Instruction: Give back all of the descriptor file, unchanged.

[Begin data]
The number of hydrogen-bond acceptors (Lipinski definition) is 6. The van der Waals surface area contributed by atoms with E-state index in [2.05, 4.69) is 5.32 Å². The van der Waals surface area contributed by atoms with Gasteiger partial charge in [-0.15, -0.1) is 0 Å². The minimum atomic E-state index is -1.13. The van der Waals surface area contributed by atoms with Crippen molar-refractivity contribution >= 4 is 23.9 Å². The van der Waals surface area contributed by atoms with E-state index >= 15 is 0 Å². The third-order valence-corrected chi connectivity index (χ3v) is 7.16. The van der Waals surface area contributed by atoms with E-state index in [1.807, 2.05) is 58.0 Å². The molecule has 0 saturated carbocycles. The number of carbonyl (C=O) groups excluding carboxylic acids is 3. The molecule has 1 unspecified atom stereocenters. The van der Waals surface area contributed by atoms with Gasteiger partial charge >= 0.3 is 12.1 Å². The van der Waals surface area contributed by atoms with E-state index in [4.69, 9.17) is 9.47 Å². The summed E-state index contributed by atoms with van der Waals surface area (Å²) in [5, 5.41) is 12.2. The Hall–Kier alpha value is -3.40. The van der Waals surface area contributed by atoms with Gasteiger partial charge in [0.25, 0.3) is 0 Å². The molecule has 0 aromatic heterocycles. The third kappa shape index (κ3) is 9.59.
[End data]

The number of hydrogen-bond acceptors (Lipinski definition) is 6. The van der Waals surface area contributed by atoms with E-state index in [2.05, 4.69) is 5.32 Å². The van der Waals surface area contributed by atoms with Gasteiger partial charge in [-0.15, -0.1) is 0 Å². The minimum atomic E-state index is -1.13. The van der Waals surface area contributed by atoms with Crippen molar-refractivity contribution >= 4 is 23.9 Å². The van der Waals surface area contributed by atoms with E-state index >= 15 is 0 Å². The third-order valence-corrected chi connectivity index (χ3v) is 7.16. The van der Waals surface area contributed by atoms with E-state index in [1.807, 2.05) is 58.0 Å². The molecule has 0 saturated carbocycles. The number of carbonyl (C=O) groups excluding carboxylic acids is 3. The molecule has 1 unspecified atom stereocenters. The van der Waals surface area contributed by atoms with Gasteiger partial charge >= 0.3 is 12.1 Å². The van der Waals surface area contributed by atoms with E-state index in [4.69, 9.17) is 9.47 Å². The summed E-state index contributed by atoms with van der Waals surface area (Å²) in [5, 5.41) is 12.2. The Hall–Kier alpha value is -3.40. The van der Waals surface area contributed by atoms with Gasteiger partial charge in [0.25, 0.3) is 0 Å². The molecule has 0 aromatic heterocycles. The third kappa shape index (κ3) is 9.59.